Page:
On This Date in History:
In 1649, there was a bit of a revolution going on in England. Oliver Cromwell had led a revolt against the monarchy and, on this date in 1649, 59 people signed the death warrant for King Charles I who was later executed. Now, the little turnabout didn’t last long and by 1660, the House of Stuart returned to the throne in the form of King Charles II. The second Chuck called for an amnesty for all who had played a role in his father losing his head except for three men. Edward Whalley was the cousin of Oliver Cromwell and he led an army during the uprising. He and two of his officers, John Dixwell and William Goffe, signed the document with the other 56 signers. Sensing that there was a new sherrif in town, the trio decided it was best to get out of Dodge. Dixwell went to Prussia while Goffe and Whalley set sail for Boston in the New World. Goffe and Whalley did nothing to disguise themselves and made no apologies for their actions when they landed in America.
Chuck the younger was pretty non-plussed at the prospects of the men hiding
out in the colonies and mocking his authority so he posted a pretty hefty reward for their capture. By the time an arrest warrant had made its way through the formalities, Goffe and Whalley had lit out. Off to New Haven they went where they were welcomed with open arms as they had been in Boston. But, hot on their trails was a pair of gumshoes who were loyal to the king. Even at this early time in America’s history, there was some resistance to the crown as the deputy governor of the colony was slow and was uncooperative in keeping the matter a secret. I suppose the outlaws got tipped off because they used the time bought by the authorities fumbling to escape again, this time to a cave where a farmer quietly left food for them every day.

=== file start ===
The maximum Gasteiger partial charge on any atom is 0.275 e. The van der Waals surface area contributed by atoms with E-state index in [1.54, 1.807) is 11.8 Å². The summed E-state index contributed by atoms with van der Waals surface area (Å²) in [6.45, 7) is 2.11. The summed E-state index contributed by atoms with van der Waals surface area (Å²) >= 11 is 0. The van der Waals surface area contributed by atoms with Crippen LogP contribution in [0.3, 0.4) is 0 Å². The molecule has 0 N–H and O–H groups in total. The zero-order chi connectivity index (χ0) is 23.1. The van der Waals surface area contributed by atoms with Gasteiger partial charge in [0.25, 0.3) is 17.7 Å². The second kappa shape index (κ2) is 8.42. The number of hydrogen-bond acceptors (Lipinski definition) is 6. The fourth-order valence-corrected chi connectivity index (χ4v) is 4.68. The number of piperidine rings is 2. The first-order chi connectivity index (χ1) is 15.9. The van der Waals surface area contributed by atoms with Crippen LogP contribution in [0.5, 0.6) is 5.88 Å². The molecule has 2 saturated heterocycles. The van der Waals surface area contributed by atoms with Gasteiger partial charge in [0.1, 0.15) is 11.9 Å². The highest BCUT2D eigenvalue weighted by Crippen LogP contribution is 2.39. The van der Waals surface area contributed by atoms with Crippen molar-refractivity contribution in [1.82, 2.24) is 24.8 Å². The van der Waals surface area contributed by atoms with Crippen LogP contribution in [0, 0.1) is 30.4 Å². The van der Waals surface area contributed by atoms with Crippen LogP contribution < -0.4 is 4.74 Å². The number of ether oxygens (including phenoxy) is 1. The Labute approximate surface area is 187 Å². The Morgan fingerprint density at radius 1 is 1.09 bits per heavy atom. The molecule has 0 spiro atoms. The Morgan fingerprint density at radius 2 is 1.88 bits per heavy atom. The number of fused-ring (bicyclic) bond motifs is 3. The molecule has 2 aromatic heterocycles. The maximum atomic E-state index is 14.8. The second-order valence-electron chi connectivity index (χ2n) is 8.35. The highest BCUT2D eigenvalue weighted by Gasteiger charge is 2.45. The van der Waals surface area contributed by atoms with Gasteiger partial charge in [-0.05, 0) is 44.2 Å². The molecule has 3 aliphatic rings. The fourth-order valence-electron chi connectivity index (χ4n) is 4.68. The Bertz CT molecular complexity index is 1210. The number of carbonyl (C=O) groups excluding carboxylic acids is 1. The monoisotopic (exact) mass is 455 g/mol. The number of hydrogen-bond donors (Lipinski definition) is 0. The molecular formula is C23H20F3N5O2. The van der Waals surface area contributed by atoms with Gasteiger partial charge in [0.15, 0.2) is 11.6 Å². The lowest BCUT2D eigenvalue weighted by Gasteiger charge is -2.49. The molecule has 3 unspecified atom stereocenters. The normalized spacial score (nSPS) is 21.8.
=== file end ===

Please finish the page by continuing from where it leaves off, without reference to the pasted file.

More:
Seems Whalley and Goffe had lots of helpers who were sympathetic to their cause and they continued to get assistance wherever they went. At one point, they wanted to surrender but their advocates would not hear of it. After 4 years of futility, Charles II had enough and he sent troops to Boston to try and grab the boys on the lam. But they had moved again to Hadley, Massachusetts. While they lived in freedom in Hadley, their comrad Dixwell had left Prussia and moved to Connecticut where he disguised himself as a retired merchant. He died there in 1688. Meanwhile. Goffe and Whalley continued to live openly but did use subterfuge to communicate with their families back in the home country. Whalley never was caught and, like Dixwell, died peacefully and free in 1674.
Goffe was another matter. The story is that while the citizenry of Hadley, including some of the king’s men, were attending church when Indians attacked. From out of nowhere, a old bearded man showed up. He organized and led the town’s defense. When the danger had passed, the senior citizen disappeared as mysteriously as he had appeared. Some good loyalists spotted Goffe in Hartford and promptly reported it to authorities who refused to arrest him. Goffe died in 1679.
Seems old Chuck never did get satisfaction for his father’s death and I suppose the “bad guys” ended up getting the last laugh. This perhaps illustrates that America’s independent streak had begun almost as soon as the Pilgrims landed on Plymouth Rock. One hundred years after the death of the last elusive signer of the death warrant of King Charles I, the American colonies were in full revolt and revolution against the King George III…who was about as successful with America as Chuck the Second.